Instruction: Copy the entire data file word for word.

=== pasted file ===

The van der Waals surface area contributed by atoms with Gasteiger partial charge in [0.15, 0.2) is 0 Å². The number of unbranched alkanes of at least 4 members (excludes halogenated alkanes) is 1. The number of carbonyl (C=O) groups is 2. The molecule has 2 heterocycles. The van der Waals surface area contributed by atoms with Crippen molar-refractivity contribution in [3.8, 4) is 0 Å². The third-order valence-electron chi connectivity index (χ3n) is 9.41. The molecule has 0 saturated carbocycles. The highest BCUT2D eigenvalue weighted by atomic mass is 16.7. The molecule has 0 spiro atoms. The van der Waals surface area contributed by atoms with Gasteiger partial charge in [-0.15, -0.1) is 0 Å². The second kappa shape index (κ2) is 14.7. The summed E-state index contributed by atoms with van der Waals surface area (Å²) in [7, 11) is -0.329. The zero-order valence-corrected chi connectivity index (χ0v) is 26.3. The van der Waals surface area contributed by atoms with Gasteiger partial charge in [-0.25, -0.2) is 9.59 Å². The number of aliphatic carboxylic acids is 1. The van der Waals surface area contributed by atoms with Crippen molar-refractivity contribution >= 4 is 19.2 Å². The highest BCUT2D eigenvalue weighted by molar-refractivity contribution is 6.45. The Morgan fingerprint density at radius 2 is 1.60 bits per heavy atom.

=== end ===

The van der Waals surface area contributed by atoms with Gasteiger partial charge in [0.15, 0.2) is 0 Å². The number of unbranched alkanes of at least 4 members (excludes halogenated alkanes) is 1. The number of carbonyl (C=O) groups is 2. The molecule has 2 heterocycles. The van der Waals surface area contributed by atoms with Crippen molar-refractivity contribution in [3.8, 4) is 0 Å². The third-order valence-electron chi connectivity index (χ3n) is 9.41. The molecule has 0 saturated carbocycles. The highest BCUT2D eigenvalue weighted by atomic mass is 16.7. The molecule has 0 spiro atoms. The van der Waals surface area contributed by atoms with Gasteiger partial charge in [-0.15, -0.1) is 0 Å². The second kappa shape index (κ2) is 14.7. The summed E-state index contributed by atoms with van der Waals surface area (Å²) in [7, 11) is -0.329. The zero-order valence-corrected chi connectivity index (χ0v) is 26.3. The van der Waals surface area contributed by atoms with Gasteiger partial charge in [-0.25, -0.2) is 9.59 Å². The number of aliphatic carboxylic acids is 1. The van der Waals surface area contributed by atoms with Crippen molar-refractivity contribution >= 4 is 19.2 Å². The highest BCUT2D eigenvalue weighted by molar-refractivity contribution is 6.45. The Morgan fingerprint density at radius 2 is 1.60 bits per heavy atom.